Sunday, September 19, 2021
Sept. 19, 2021

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How to camp on a budget: Buy used gear to make outdoors fun affordable

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MINNEAPOLIS — A light bulb went off in my head a few months back while I was shedding myself of some unneeded camping gear. Perhaps I should say dots were connected. Or maybe a light bulb went off, connecting dots.

Either way, it, or these, occurred while I watched a Cub Scout mom weigh the merits of a tent I was selling.

“Forty bucks?’’she huffed.

“A bargain at twice the price,” I said.

The tent was well-traveled. I had camped in it in the boundary waters, in South America and a lot of places in between. Faded from its original forest green, it was heavy by modern backpacking standards and the rain fly wasn’t as water resistant as it once was.

But the mosquito netting was intact. As was the floor. New, it would set the bargain-hunting Den Mother back $200, at least.

“Give me $25 and I’ll throw in some camp cookware,” I said.

“Twenty.’’

“Deal.”

Watching the woman disappear down my driveway, the light bulb illuminating my noggin grew only brighter, connecting the aforementioned dots and affirming my long-held belief that most outdoor gear, purchased new, is for many people prohibitively expensive.

Yet largely unknown to many of these would-be campers, backpackers, hikers, and anglers is that used equipment can sometimes be bought for a song — or at least for significantly less than new.

Gore-Tex raincoats are one example of the big bucks some new outdoor gear items command — as much as $400 in some cases. Canoes, backpacks, tents and specialty cook stoves can be pricey, too.

Among my friends, the most cost-conscious — OK, cheap — gear buyer is Wendell Diller.

Neither rich nor poor but somewhere in between, Wendell prefers, if he can, to make a piece of gear or clothing. Failing that, he’ll buy used, if possible — and it almost always is.

“I grew up in a Mennonite family in Oregon,” Wendell said. “My dad was a pastor and every Sunday in church, or many Sundays, I would hear sermons about the value of thrift. I guess it stuck. My ‘camping car’ is a rust-free 1996 Olds 98 with the backseat removed for gear storage. My wife and I bought our refurbished Kevlar canoe used in the offseason. And virtually all of our camping and other outdoor clothing we buy at secondhand stores.”

How much can you save buying used outdoor equipment rather than new? A mini-Weber grill was listed on Craigslist recently in Isanti for $10. An Igloo marine-quality 72-quart cooler? Thirty bucks in Hopkins. Dry bags for hiking, camping or canoeing in various sizes that sell for $25-$40 new? Take your pick: $9.95-$12.95, also on Craigslist.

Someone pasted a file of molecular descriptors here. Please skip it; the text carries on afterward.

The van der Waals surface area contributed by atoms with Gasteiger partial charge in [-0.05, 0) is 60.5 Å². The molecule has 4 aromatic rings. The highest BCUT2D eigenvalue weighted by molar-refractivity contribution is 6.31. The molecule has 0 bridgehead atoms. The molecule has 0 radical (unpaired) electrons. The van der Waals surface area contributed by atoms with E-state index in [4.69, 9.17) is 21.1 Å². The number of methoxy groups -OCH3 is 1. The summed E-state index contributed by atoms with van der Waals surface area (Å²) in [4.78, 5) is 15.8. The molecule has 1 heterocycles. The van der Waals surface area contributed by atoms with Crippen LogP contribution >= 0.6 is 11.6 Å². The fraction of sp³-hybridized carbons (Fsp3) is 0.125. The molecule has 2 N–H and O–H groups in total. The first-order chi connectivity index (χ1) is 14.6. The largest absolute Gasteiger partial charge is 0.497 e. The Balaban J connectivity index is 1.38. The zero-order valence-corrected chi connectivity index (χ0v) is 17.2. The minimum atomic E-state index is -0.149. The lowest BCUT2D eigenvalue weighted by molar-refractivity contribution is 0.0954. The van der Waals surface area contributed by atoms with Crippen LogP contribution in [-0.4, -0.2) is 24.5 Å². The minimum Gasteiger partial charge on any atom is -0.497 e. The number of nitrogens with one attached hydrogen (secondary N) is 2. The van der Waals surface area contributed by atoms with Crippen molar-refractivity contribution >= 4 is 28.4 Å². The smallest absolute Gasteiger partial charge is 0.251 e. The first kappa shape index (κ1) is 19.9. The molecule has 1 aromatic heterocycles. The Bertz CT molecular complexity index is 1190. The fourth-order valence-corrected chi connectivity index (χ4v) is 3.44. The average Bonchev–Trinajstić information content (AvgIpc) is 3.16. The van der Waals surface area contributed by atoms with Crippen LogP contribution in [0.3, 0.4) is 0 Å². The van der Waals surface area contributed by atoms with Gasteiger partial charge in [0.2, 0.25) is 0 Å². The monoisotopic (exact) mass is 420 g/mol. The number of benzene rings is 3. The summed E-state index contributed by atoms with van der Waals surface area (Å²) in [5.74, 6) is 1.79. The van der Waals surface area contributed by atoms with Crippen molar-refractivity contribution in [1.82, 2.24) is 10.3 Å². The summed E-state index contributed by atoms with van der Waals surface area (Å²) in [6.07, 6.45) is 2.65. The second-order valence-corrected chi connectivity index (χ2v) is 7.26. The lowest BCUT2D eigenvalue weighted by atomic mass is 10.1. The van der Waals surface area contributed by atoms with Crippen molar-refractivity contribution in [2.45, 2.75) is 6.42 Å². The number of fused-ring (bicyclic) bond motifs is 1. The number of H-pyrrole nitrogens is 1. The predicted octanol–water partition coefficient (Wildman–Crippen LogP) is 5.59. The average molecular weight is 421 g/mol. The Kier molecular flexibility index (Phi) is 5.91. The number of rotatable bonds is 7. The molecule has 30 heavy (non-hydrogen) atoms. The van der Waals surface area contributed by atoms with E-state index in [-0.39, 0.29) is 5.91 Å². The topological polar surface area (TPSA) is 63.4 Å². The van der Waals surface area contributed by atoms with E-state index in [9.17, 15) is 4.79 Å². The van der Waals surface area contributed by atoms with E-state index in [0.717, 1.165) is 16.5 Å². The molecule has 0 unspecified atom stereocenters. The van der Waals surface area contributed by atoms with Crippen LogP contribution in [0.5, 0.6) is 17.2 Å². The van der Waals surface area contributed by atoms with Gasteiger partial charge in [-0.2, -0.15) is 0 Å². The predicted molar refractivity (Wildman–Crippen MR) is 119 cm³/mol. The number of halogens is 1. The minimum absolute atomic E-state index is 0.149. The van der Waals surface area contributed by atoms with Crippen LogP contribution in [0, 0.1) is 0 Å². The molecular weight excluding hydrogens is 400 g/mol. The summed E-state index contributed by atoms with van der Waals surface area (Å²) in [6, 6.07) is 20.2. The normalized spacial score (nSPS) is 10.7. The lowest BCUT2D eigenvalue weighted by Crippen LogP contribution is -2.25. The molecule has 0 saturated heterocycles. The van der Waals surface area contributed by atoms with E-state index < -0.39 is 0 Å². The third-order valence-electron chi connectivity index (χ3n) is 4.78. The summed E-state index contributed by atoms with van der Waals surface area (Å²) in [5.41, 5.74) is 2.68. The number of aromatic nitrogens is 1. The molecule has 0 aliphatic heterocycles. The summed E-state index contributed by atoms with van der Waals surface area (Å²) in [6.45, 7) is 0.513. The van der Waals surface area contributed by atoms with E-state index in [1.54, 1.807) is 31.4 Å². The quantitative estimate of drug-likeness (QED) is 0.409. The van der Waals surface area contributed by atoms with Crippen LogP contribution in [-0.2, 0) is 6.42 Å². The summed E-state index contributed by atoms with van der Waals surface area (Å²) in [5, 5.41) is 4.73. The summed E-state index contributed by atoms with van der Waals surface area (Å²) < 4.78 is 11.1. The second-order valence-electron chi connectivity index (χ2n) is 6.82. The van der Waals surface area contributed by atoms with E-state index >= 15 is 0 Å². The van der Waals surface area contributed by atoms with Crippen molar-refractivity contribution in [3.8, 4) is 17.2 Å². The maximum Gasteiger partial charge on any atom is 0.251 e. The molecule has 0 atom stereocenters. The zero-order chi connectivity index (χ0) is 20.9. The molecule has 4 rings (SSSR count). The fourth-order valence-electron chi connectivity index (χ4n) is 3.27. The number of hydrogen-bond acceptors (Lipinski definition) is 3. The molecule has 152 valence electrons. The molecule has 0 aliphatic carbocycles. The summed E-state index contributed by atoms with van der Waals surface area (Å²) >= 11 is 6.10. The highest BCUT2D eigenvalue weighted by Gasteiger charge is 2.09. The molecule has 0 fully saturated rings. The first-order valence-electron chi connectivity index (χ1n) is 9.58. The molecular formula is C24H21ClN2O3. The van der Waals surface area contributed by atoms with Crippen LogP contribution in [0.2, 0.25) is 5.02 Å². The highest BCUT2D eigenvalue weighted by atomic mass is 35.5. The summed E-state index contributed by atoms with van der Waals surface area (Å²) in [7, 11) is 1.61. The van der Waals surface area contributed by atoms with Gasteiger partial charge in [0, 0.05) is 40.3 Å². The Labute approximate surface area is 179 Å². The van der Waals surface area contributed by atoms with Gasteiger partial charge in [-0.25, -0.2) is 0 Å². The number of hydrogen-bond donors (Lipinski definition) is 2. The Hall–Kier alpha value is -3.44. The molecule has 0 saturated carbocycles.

“It’s a myth perpetuated by many clothing and equipment manufacturers that you have to spend a lot of money to have a good time outdoors,” said Nancy Ford, owner of a shop called Repair Lair (repairlair.com) on Lake Street in Minneapolis.

Specializing in secondhand outdoor clothing and gear, Ford also is a master repair person, patching and sewing clothing for customers and to resell in her shop.

“My introduction to camping was in high school through a St. Paul Public Schools summer program,” Ford said. “I remember taking a four-day backpacking trip in northern Minnesota, followed by a monthlong backpacking trip in the Canadian Rockies that cost me $70, total. We had no stoves, no water purifiers, we drank powered milk and ate government surplus food. But we had fun.”

Ford managed the Thrifty Outfitters outdoor gear repair department at Midwest Mountaineering in Minneapolis before opening the Repair Lair in 2014. She sold consignment outdoor gear in her shop until the pandemic hit, splitting proceeds with the owners 50-50. Now, instead, she buys select clothing and gear brought to her, repairing it if necessary and placing it in her 1,400-square-foot outlet for resale.

“When I was a teenager I’d go to thrift stores looking for clothing,” she said. “

For newcomers to camping and other outdoor activities, renting gear is another option. A caveat is that for some activities pursued frequently, high-quality gear is, if not a must, at least desirable.

If you paddle a lot, for example, a 50-pound canoe is always going to be more comfortable to portage than a 60-pounder. But you’ll have to save up. New, a quality lightweight two-ender might set you back $3,200. On the other hand, on Craigslist recently, a guy in St. Louis Park was selling a 17-foot-long, 50-pound canoe for $1,300.

Bargain like a Cub Scout Den Mother, and you might buy it for less.

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